Tuesday, June 29, 2021

It's Time To #DecolonizeLIS

I was invited to take part in a panel as part of the Canadian Academic Research Libraries (CARL) Equity, Diversity, and Inclusion webinar series.   It was an exhilarating panel discussion and rewarded me with a lot of deep reflection over my years as a racialized librarian.   In my preparation to the talk, I had re-read Dorothy Kim's article piece, “How to DecolonizeDH: Actionable Steps for an Antifascist DH” is one of the best I’ve come across addressing the historic white supremacy in DH and what some DH scholars have proposed to initiatives and issues with openness, race, disability, LGBTQ, feminist, and other kinds of non-normative bodies in the field.    Dorothy is a professor of English, and is one of my favourite DH’ers.   In this article, she outlines a set of practical steps to #decolonizedh, to make it less white, to begin working on an antifascist DH.   I thought it would be interesting to adapt her proposal to LIS.  What if we were to integrate her ideas from one very white field to another?   How do we de-whiten LIS?   Here's what I came up with, with inspiration from Dorothy.

“If you build it, they will come” is a myth - LIS needs to be more intentional in recruiting and retaining scholars of colour and scholars working by incentivizing their presence.

LIS needs to stop being defensive about its whiteness - Instead of insisting on compiling a list of “projects” about communities of colour, LIS needs to protect those at the margins who are being attacked. It’s necessary to be proactive and digging in to help, fight back, and do the work against white supremacy.

LIS must stop ignoring critical race theory and postcolonial/ decolonial theory - LIS needs to ask how to dismantle and decolonize its standard histories, epistemologies, and methodologies. It needs to question its stance on science, which neutralizes the intersectionalities. Scholars have challenged the neutrality of ‘science’ in LIS and one even has suggested that LIS education itself has become “technocentric, male-dominated and out of touch with the needs of practitioners”.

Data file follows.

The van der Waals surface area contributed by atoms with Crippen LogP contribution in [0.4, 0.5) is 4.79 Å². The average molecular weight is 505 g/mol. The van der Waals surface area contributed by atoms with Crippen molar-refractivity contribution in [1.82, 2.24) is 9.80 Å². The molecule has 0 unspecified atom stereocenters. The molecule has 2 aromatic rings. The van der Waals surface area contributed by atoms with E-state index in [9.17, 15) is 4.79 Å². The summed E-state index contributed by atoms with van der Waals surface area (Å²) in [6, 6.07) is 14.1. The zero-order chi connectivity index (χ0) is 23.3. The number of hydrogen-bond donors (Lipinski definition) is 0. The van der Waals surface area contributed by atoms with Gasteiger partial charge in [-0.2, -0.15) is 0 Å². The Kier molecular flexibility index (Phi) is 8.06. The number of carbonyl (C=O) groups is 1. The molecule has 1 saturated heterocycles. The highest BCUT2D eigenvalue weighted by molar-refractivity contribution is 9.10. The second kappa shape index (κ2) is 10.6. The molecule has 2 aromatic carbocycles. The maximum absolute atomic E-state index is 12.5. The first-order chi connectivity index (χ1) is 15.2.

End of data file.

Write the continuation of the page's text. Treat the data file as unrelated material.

LIS must have separate funds for inclusive projects - LIS needs to earmark separate money for projects related to and run by communities of color, graduate students, faculty and researchers of colour. It must be separate and specifically geared to expand this range of work, give credit, give funding, give resource help.

LIS must stop writing narratives that ignore other entire fields - LIS has often had difficulty defining itself, and within these identity crises, it’s had a tendency to subsume topics, methodologies and scholarship and pass them off as LIS’ interdisciplinarity.

LIS must stop excessively citing white men - It's time to stop creating conference and panel structures that replicate white genealogies.  From its inception, LIS has glorified the likes of Melvil Dewey, Eugene Garfield, John Cotton Dana.

LIS must decolonize its conferences and panels - LIS must decolonize its biggest conferences in the field and start to apportion out panels and presence by a different standard of inclusiveness. Organizing committees must find participants and panelists that represent the larger populations of their worlds.

LIS methods must not be only about tools - LIS classes must stop being just about technology. They must include a balance of discussing critical issues like race, gender, disability, multimodality, sexuality, etc.

LIS must fund developing scholars of colour - LIS training needs to directly give scholarships and particularly try to assemble groups to help potential scholars of colour to learn new skills but also these groups can allow people to talk to each other about some of the issues they see at stake and potentially find other collaborators.

LIS and the Rooney Rule - First started in the NFL as a requirement that at least 1 minority must be interviewed for every senior position. Some companies have begun using this hiring rubric, but LIS needs to institute the Rooney Rule for every position, every major grant, every major conference keynote and panel.    Some disciplines, such as Communications and Sociology, is currently tackling this problem of perpetuating citational segregation and the ghettoization of research.   LIS must address this as well.

No comments: